A union of technology workers in Washington state has been urging courts since 2014 to strike down the “Optional Practical Training” program available to foreign students studying at American universities. Although the union’s previous challenges failed, it recently asked the Supreme Court to review a lower court’s decision to uphold the program. The tech workers’ case hinges on the assertion that OPT threatens the livelihoods of American workers, but in reality, the data proves otherwise.
Optional practical training, or OPT, is a program that allows international graduates of U.S. universities to continue their education by pursuing a training position relevant to their studies for one year following graduation. These graduates, particularly those with in-demand STEM (science, technology, engineering, and mathematics) degrees, are often incredibly valuable to American employers, and the practical nature of workplace experience provides an essential continuation of their academic studies.
Given the employer benefits and the complexity of STEM occupational training, STEM graduates are eligible for a training period of up to three years, compared to one-year training opportunities offered to graduates of other programs.
While all international students can take unpaid internships for the first year of training, STEM graduates requesting the two-year extension must demonstrate that they have progressed to a level worthy of compensation, meaning that they must hold a paid training position directly related to their studies. However, the idea that these trainees threaten the employment and well-being of American workers is unfounded based on the available data.
Not only are STEM OPT employers required to attest that student trainees have not replaced U.S. workers, but we can also look at industry wage data to confirm that existing workers did not suffer economic losses due to STEM OPT employment.
If STEM OPT employment hurt American workers, we would expect the wages for American STEM workers to decrease as the number of STEM trainees in the workforce increased. However, that is not the case.
Between 2014 and 2021, the number of trainees actively working under the STEM extension increased at an average rate of 19 percent per year. When adjusted to the 2023 equivalent, both the median and average hourly wage for full-time STEM employees increased an average of 5 percent per year during the same period.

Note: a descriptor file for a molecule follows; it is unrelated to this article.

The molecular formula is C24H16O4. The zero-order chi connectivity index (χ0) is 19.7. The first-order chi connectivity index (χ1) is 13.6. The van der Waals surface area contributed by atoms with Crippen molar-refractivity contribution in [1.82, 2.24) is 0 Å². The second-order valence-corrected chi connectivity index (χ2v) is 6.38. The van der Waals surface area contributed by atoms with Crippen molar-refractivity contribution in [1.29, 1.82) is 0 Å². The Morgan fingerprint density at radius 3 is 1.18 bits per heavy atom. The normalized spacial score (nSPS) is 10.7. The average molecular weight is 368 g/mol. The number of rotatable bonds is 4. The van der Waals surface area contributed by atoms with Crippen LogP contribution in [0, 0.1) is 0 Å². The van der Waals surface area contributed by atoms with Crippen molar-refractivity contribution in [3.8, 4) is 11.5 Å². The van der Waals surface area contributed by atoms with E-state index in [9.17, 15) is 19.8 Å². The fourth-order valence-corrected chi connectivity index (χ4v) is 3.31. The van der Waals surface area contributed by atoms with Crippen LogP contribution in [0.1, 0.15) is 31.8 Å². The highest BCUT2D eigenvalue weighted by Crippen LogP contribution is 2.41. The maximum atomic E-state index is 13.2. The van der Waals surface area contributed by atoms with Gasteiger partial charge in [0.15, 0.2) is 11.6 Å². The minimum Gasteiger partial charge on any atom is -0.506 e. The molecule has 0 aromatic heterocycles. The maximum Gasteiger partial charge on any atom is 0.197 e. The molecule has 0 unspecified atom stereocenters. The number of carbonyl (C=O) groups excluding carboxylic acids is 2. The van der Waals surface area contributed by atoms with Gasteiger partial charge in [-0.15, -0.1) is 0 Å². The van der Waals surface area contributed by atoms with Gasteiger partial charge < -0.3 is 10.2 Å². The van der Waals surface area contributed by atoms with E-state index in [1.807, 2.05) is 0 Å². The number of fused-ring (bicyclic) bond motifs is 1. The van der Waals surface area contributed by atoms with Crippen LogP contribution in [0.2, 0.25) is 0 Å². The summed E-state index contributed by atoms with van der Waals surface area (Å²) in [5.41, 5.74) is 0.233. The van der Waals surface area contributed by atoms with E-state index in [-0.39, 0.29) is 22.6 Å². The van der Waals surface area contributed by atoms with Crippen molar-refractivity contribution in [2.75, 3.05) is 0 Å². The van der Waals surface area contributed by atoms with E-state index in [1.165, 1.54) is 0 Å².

In fact, the 2021 average hourly STEM wage was 36 percent higher than the 2014 average hourly STEM wage (each in 2023 dollars for comparison) despite the STEM OPT employee population being 187 percent larger.
Even when we analyzed the data through a linear regression model and controlled for inflationary changes, increases in STEM OPT employment from 2014 to 2021 were associated with increases in average wages for all U.S. STEM employees, not decreases.
While this data alone is insufficient to prove a causal relationship between increased STEM OPT employment and increased STEM wages, the upward trend of wages despite growing STEM trainee authorization numbers should assuage concerns about any detrimental effects on American workers.
The reality is that STEM OPT plays a vital role in our education system by allowing graduates of our universities to learn essential and practical skills related to their fields of study.
At the same time, it benefits American employers by serving as an evaluative term in which companies faced with limited immigration options can determine which trainees, if any, are most qualified for full employment and visa sponsorship offers.
While the STEM OPT program will not replace the need to upskill and train the American workforce, this opportunity to extend studies benefits American employers without threatening the welfare of American STEM employees and should be preserved.